______When Malita was done with the ice, she filled a glass with some of the cut pieces and whiskey.  She handed it to Bill.  He took the cigar from his mouth and laid it on the table.
______“Is it much nicer outside?”
______“A little,” she said.
______“I want to walk a little.  I need to get these legs moving or I’ll be nothing but a boozing piece of furniture.”
______She said nothing.
______“Come with me.”
______“I’ll go to bed.”
______“Come with me.  I need company,” Bill said.
______“I’m tired.  I want to sleep.”
______She turned and went to her room.  Bill went to the kitchen to find Juanita.  He left his cigar to burn away and the cold rink to melt.  The ice hurt his teeth.  He stayed with Juanita in the kitchen and watched her mix flower and water and do the work she knew so well.  It was like the rhythm of the fan and the rhythm of the game.
______The scream came from upstairs.  Juanita stood over the sink and she did not stop the water.  It came again and again.  Bill left the kitchen and climbed the length of the stairs.  Of the four rooms, there was only one with the door open and the screams came from there.  He entered the room.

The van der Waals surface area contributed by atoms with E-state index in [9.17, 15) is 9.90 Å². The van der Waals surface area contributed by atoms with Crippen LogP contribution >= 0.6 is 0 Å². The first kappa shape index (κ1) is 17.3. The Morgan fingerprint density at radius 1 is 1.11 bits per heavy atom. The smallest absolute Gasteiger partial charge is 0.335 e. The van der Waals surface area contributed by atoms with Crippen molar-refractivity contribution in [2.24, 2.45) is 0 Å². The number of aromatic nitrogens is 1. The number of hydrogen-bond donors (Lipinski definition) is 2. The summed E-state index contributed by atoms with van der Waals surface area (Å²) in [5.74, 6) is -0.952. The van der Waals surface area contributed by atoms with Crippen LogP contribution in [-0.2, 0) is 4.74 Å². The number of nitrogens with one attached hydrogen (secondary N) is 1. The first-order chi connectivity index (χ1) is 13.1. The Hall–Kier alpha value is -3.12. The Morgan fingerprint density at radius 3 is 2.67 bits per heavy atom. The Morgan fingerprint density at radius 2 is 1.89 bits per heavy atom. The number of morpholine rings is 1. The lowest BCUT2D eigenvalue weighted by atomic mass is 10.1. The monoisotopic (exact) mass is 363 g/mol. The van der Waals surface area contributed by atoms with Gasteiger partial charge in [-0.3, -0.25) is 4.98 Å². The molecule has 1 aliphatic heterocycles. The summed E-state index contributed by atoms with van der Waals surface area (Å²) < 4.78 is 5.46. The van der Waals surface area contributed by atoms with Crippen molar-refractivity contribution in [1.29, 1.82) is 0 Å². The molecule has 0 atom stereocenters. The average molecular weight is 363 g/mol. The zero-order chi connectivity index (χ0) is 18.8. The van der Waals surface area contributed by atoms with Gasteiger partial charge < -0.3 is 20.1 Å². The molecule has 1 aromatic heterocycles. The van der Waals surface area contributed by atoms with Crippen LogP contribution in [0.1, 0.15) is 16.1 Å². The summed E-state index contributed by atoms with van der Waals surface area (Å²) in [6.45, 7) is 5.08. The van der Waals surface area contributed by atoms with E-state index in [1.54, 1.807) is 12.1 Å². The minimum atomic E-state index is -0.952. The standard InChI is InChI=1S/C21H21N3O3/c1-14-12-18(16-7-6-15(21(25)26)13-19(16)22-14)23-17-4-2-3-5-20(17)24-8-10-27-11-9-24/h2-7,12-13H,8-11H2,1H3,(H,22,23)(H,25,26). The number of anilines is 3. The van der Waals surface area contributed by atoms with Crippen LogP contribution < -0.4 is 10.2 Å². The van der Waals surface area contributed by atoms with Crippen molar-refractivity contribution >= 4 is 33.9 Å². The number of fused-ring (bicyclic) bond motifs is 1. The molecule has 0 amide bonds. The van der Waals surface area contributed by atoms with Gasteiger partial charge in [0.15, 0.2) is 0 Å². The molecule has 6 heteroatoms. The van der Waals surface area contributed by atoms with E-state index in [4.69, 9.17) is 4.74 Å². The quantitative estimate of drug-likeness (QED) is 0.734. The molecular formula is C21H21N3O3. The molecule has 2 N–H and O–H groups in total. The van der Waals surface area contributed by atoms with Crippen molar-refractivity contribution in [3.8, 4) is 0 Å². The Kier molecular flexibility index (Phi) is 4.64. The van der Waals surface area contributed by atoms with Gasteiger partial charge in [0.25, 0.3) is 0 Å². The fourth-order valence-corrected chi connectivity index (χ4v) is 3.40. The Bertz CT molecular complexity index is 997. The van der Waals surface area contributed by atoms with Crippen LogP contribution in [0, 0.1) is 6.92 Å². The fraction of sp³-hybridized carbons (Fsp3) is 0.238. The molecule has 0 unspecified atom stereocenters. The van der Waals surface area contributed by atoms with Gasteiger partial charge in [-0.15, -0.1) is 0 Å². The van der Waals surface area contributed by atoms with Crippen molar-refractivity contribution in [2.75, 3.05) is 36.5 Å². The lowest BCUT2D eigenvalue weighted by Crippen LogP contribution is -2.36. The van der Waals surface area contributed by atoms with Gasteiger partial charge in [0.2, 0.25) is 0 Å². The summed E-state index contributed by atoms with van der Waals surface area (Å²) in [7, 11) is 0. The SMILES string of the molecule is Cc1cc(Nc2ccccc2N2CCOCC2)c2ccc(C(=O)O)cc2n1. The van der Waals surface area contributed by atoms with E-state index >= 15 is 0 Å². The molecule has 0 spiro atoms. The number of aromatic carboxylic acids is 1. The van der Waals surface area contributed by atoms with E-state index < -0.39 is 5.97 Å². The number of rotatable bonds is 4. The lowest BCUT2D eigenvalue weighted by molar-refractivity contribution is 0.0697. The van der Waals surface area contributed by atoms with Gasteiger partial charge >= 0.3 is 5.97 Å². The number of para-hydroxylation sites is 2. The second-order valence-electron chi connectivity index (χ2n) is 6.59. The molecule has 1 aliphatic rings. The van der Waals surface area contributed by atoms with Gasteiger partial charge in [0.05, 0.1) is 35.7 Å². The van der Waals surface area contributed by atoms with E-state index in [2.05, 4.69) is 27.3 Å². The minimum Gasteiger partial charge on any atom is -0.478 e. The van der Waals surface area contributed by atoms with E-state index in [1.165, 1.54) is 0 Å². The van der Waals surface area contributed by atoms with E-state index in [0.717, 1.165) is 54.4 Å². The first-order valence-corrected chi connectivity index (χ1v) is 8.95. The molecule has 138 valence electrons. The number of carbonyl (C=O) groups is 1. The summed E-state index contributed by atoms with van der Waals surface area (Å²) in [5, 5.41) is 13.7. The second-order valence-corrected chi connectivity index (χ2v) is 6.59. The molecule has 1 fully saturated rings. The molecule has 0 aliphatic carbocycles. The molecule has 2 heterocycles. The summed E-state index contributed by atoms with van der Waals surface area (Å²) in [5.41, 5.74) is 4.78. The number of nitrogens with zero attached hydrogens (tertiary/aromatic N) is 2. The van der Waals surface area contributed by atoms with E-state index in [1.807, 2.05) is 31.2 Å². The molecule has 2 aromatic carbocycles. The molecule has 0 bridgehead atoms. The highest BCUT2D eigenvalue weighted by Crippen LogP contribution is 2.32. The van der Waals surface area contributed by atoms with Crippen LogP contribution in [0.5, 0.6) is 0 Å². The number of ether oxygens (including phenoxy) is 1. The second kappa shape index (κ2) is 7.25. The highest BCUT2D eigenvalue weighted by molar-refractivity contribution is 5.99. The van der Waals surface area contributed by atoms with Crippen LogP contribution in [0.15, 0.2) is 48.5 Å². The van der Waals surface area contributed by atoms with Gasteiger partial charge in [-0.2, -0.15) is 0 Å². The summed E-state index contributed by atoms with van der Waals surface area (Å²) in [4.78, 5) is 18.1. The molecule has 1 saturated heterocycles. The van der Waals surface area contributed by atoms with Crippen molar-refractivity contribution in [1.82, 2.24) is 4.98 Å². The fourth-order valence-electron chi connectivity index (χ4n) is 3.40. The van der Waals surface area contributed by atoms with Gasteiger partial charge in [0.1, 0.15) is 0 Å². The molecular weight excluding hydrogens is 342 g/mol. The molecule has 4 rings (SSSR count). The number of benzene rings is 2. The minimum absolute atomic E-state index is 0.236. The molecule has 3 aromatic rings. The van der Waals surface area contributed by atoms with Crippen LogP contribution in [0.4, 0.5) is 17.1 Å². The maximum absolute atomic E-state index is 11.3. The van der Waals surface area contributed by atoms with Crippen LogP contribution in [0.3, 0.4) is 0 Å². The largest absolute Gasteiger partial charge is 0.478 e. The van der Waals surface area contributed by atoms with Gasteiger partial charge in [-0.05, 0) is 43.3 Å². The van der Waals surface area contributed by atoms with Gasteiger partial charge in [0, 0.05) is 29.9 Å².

______The woman lay on the bed, naked and beautiful.  The screams belonged to her but she did not make another sound when she saw Bill.  She turned and curled up onto the bed.
______Bennie lay on the floor, his throat cut, and Malita by the window, hers the same.  The knife she had used for cutting the ice she held in her hand.
______“Juanita.  Go and get the police,” Bill called.   She did not answer and he did not feel like saying it again.
______He sat on the floor next to the boy.  He held him in his hands and waited for something to happen.

OS

     

Travis Mills at Our StoriesTravis Mills

Travis Mills is a writer and film director.  He studied both at Arizona State University.  Having lived in South America, Africa and Europe, he draws on these experiences to explore a world of expatriates living in exotic Third World locations.  His story A Mile Down From the Mission has been published online by Dispatch Litareview.